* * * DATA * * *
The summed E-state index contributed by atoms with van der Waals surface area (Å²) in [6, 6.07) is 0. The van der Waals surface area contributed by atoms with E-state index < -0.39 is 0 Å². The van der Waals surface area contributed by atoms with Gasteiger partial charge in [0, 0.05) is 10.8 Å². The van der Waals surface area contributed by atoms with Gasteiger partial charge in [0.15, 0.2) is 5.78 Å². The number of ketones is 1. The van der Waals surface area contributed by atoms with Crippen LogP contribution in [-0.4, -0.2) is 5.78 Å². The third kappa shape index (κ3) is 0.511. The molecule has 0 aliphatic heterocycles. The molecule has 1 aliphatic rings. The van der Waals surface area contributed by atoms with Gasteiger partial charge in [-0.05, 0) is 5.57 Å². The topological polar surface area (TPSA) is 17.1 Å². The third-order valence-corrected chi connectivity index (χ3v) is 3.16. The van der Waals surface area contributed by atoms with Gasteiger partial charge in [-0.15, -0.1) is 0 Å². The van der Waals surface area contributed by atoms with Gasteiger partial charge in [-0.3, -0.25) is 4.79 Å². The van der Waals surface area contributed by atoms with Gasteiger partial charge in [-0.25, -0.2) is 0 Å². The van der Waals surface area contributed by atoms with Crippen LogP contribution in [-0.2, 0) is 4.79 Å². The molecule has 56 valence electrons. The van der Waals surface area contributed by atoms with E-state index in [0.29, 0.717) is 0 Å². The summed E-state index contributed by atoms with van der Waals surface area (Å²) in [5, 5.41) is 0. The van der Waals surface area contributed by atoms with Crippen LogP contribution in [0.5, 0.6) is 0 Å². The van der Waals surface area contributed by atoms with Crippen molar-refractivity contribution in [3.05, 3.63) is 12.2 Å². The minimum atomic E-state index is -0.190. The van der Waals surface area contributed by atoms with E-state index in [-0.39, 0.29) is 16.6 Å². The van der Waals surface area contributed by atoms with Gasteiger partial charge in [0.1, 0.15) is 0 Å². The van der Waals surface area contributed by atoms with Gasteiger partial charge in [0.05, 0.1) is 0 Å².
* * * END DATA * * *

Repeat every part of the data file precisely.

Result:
The summed E-state index contributed by atoms with van der Waals surface area (Å²) in [6, 6.07) is 0. The van der Waals surface area contributed by atoms with E-state index < -0.39 is 0 Å². The van der Waals surface area contributed by atoms with Gasteiger partial charge in [0, 0.05) is 10.8 Å². The van der Waals surface area contributed by atoms with Gasteiger partial charge in [0.15, 0.2) is 5.78 Å². The number of ketones is 1. The van der Waals surface area contributed by atoms with Crippen LogP contribution in [-0.4, -0.2) is 5.78 Å². The third kappa shape index (κ3) is 0.511. The molecule has 0 aliphatic heterocycles. The molecule has 1 aliphatic rings. The van der Waals surface area contributed by atoms with Gasteiger partial charge in [-0.05, 0) is 5.57 Å². The topological polar surface area (TPSA) is 17.1 Å². The third-order valence-corrected chi connectivity index (χ3v) is 3.16. The van der Waals surface area contributed by atoms with Gasteiger partial charge in [-0.15, -0.1) is 0 Å². The van der Waals surface area contributed by atoms with Gasteiger partial charge in [-0.3, -0.25) is 4.79 Å². The van der Waals surface area contributed by atoms with Gasteiger partial charge in [-0.25, -0.2) is 0 Å². The van der Waals surface area contributed by atoms with Crippen LogP contribution in [-0.2, 0) is 4.79 Å². The molecule has 56 valence electrons. The van der Waals surface area contributed by atoms with E-state index in [0.29, 0.717) is 0 Å². The summed E-state index contributed by atoms with van der Waals surface area (Å²) in [5, 5.41) is 0. The van der Waals surface area contributed by atoms with Crippen LogP contribution in [0.5, 0.6) is 0 Å². The van der Waals surface area contributed by atoms with Crippen molar-refractivity contribution in [3.05, 3.63) is 12.2 Å². The minimum atomic E-state index is -0.190. The van der Waals surface area contributed by atoms with E-state index in [-0.39, 0.29) is 16.6 Å². The van der Waals surface area contributed by atoms with Gasteiger partial charge in [0.1, 0.15) is 0 Å². The van der Waals surface area contributed by atoms with Gasteiger partial charge in [0.05, 0.1) is 0 Å².